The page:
In one specific case, four students submitted homework containing a problem they had copied from Chegg. One of them admitted wrongdoing. The university’s dean overseeing student conduct declined to prosecute. In fact, this dean failed to include accounts of the incidents in school records, a blatant violation of university protocol, and, in one instance of the four involved, refused to take the case to trial despite that student’s prior offense. (University policy mandates adjudication with an ethics board in the case of recidivism.) The dean’s proffered reason was that the student had already suffered consequences and, amazingly, that not every answer had been copied. From the dean’s email: “the Professor…has offered [the student] a zero on the assignment given [the student] only used an online source for one question.” But the real reason seemed to be that “The student is a senior and ready to graduate.”

If my university had had an honor system, the tasks of gathering evidence, tracking down the accused, arranging face-to-face meetings, explaining the charges, selecting a sanction, and eliciting confessions would not have fallen to an inexperienced teaching assistant like me. Rather, these functions would have been handled by trained, unbiased groups with a host of resources available to them. Without an honor code, my university quite simply lacked the infrastructure to pursue complaints.

On Duty at the Panopticon

The UVA honor system arose after the death of professor John A.G. Davis in 1840. Davis was attempting to quell a disturbance on the Lawn when he was shot by a student. The incident was alarming to both students and faculty and the honor code was introduced in 1842 to ease tensions. Later, after the Civil War, the code tended to serve Southern notions of gentlemanly honor, but it still remained student-enforced. UVA has changed much since Southern gentlemen were expelled for cheating at cards, but the honor code is still integral. As a recent student chair of the honor committee noted: “The honor system was first created at a time in our history when the University was small and homogenous, a long way from the large, diverse institution we have become. It’s a cornerstone of a place with a long, complicated and sometimes unsavory past. But…the honor system was not intended only for the age in which it was established. The truth is, the fundamental values that the honor system was founded to promote—integrity and trust—are more relevant today than ever.”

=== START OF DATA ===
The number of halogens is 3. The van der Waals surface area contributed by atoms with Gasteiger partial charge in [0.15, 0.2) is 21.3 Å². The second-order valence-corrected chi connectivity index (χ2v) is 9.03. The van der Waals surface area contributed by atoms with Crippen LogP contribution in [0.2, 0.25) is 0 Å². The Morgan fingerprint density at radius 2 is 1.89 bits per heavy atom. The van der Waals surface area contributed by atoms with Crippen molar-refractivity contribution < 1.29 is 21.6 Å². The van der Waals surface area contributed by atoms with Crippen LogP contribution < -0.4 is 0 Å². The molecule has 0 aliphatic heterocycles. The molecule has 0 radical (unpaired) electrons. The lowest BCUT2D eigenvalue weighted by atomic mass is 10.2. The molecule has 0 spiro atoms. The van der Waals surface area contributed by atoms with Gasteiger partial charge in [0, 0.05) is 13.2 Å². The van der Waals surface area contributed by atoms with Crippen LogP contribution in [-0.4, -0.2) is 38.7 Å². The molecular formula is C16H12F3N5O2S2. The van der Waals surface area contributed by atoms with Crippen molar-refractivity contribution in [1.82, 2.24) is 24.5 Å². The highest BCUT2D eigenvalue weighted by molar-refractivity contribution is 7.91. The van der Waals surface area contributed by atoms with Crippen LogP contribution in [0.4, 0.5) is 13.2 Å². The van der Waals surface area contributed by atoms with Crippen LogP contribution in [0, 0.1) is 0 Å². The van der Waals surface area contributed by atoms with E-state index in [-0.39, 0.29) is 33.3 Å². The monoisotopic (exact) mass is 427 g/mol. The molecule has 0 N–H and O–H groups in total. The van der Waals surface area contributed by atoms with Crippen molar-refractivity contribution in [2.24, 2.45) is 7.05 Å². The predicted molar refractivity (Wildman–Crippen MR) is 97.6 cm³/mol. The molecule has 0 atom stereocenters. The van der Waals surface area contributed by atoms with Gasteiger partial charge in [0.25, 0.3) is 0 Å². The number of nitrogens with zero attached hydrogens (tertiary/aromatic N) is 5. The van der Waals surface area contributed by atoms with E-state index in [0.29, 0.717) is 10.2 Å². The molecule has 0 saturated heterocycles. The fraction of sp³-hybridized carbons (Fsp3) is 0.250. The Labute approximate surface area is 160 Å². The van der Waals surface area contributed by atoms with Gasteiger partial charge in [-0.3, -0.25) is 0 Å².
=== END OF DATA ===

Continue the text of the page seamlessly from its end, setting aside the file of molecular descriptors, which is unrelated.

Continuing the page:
A common criticism of honor codes is that integrity ought to be a given. An explicit statement of morality should not be necessary. But UVA’s honor code—in fact, the honor code at any university—is predicated on the belief in students’ essential virtue and that the mission of the university and the individual’s own flourishing are best served when accountability for misconduct rests not with professors but with peers.

Rather than begin by accepting students’ fundamental orientation toward virtuous behavior, Johns Hopkins cultivated an atmosphere of mutual distrust between professors and students, one ripe for rampant cheating. In fact, things devolved into a near-police state. Students were routinely required to show school photo-identification cards and to sign their names before handing in their tests. One fellow TA compared exam proctoring to duty in a Panopticon. The climate was harsh—almost militaristic—but even these drastic measures were ineffective. Students were never expected to acknowledge the simple premise that they were there to learn and that their work should be their own. And so cheating persisted.

“As confidence in our social institutions collapses,” UVA professor Chad Wellmon recently observed, “the university is, at least in theory, ideally suited to be a beacon of public discourse and democratic and intellectual ideals and virtues.” UVA English professor Michael Suarez says, “Honor calls us to be honorable to each other, not merely by not committing transgressions, but also by doing reverence to the other in our midst.” The answer it seems is that, yes, honor codes can offer a better model for moral formation in the modern university.

Benjamin Diamond earned his PhD in mathematics from Johns Hopkins University in 2017.